Compare And Contrast Plato's Allegory Of The Cave

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Plato, an Ancient Greek and highly esteemed philosopher, is best known for his text, The Republic. More specifically, though, it is his “Allegory of the Cave” in Book VII of this text that draws most scholars to him. This specific allegory has been used by writers for hundreds of years, including Frederick Douglass. In his work, “Narrative of Frederick Douglass, An American Slave, Written by Himself”, Douglass takes his own personal journey from slavery to freedom and applies it to the pre-existing form that Plato created in his allegory. The parallels between these two texts are uncanny and it does not take much for the reader to see that Douglass’ narrative is much more than the physical journey he describes - that he is in fact escaping from the cave that Plato once illustrated. In its most simple and basic terms, Plato’s “Allegory of the Cave” creates an illustration of prisoners who are being kept in a cave; their crimes are never mentioned, but their punishments are beautifully described. Each prisoner, according to Plato, is kept within a cave and is chained in such a way that not only do they face the cave wall, but they are also unable to turn their heads, making the cave wall the only thing they see. Behind them and higher up in the cave is a fire. By utilizing the fire, there are “men carrying past the wall…show more content…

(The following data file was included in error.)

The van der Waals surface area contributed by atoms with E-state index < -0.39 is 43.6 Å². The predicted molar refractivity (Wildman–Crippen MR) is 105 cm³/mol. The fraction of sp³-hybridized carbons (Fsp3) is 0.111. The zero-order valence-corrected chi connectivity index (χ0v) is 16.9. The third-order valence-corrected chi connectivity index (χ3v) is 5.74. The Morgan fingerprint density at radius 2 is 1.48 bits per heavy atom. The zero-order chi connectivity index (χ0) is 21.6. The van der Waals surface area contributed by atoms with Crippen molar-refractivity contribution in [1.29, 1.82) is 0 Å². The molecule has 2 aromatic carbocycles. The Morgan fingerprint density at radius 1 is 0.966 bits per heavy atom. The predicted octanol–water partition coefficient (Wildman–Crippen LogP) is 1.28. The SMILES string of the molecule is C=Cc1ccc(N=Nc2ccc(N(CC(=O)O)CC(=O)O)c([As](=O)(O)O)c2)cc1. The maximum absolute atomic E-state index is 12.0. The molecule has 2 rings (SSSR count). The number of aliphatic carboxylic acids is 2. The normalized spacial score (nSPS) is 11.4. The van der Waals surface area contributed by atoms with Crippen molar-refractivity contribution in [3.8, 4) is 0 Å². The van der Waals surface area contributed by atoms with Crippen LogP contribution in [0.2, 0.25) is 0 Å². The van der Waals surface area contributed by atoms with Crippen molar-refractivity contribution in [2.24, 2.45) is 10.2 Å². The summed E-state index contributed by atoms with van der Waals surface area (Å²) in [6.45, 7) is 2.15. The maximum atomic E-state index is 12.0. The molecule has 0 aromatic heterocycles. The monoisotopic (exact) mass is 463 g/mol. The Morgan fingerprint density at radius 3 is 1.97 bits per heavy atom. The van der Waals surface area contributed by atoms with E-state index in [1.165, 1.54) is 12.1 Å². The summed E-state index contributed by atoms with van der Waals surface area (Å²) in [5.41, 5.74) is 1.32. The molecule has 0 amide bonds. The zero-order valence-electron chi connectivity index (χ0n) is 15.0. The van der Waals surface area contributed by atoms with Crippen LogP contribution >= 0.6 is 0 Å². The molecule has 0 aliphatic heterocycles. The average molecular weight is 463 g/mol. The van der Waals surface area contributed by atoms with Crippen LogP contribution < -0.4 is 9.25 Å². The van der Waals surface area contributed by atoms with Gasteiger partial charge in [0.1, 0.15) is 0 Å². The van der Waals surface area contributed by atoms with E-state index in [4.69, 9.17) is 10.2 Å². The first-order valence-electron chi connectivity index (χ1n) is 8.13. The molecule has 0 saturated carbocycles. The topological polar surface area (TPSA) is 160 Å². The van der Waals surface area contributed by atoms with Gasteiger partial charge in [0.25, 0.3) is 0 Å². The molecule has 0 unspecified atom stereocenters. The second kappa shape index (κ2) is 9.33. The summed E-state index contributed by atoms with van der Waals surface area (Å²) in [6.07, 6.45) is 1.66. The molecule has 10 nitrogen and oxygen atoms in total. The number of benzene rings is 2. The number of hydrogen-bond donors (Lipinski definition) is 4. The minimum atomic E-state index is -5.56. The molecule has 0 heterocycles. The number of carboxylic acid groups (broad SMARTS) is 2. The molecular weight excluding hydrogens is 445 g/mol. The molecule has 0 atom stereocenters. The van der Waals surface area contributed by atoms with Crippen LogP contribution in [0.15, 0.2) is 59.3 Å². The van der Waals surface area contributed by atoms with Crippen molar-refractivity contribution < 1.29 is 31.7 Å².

As he talks about the prisoners, he claims that - were they not released and able to go into the outside light - they “would deem reality to be nothing else than the shadows of the artificial objects” (Plato). He describes their original life in the cave as being primitive and conjecture in nature. Once released from their chains, though, the prisoner must make his way past the fire and into the outside world because for Plato, “the entire ascent out of the cave, is a story of progress toward understanding values”
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